Alien is five times the size of the average person and the massive scale of the work helps portray the emotions expressed and increase the drama.
Alien is executed in the loose sculptural style that is the hallmark of Breuer-Weil’s monumental pieces. The surface of Alien will also be familiar to anyone who has seen Breuer-Weil’s work in recent years as it is marked all over with his graffiti musings and doodling. Amongst these marks can be found the name of his grandfather who, in part, inspired the work, as well as a portrait of the Kaiser of Nerac, who rules the imaginary world where many of Breuer-Weil’s paintings and other works find their inspiration.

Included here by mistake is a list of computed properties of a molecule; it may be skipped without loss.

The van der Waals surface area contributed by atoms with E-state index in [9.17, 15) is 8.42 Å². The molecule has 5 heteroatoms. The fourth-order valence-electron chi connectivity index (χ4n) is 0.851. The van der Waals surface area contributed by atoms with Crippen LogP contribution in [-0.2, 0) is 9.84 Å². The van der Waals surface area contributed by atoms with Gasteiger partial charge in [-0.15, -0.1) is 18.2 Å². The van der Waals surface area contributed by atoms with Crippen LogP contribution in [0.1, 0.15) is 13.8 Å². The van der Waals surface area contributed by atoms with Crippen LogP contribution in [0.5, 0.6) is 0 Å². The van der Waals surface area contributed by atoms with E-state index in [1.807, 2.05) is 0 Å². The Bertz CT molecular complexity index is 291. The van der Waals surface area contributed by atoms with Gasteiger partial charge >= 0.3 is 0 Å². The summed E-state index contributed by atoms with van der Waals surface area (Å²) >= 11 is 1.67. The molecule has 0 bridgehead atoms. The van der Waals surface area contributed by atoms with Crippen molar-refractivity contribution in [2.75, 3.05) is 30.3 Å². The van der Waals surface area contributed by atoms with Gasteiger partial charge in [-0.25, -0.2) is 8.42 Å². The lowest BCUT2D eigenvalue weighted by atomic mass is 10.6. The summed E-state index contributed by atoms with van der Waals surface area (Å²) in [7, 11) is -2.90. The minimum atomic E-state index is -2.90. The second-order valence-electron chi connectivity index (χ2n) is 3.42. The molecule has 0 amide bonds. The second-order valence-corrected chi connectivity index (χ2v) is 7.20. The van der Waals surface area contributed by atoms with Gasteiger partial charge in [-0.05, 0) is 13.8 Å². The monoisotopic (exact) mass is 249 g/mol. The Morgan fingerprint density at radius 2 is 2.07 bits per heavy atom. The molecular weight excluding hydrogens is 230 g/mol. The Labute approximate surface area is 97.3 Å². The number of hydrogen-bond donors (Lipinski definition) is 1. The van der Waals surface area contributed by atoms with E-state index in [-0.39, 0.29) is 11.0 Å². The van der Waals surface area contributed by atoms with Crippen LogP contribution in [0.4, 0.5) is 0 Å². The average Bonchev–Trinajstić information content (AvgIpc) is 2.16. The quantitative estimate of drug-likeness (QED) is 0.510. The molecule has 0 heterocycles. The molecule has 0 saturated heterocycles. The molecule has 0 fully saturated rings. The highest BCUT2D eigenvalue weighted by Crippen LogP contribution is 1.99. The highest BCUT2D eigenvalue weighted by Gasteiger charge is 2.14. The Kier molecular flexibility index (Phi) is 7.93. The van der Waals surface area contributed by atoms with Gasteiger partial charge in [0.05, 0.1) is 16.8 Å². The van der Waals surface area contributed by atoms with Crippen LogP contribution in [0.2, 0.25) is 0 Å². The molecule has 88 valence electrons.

Breuer Weil commented ‘I love the idea of the shock of an alien landing in the heart of London and taking everybody by surprise. Every new work of art should be like an alien landing, something sudden and unexpected. The work also has a personal story. My grandfather was a refugee from Vienna and fled after the Nazis took over there in 1938. He landed in England very suddenly, but found he was labeled an ‘Enemy Alien’ when he arrived here. He always discussed the tragedy of being considered an alien in his new home.The sculpture is more about our sense of belonging than any SCI FI theme, but both ideas are present.’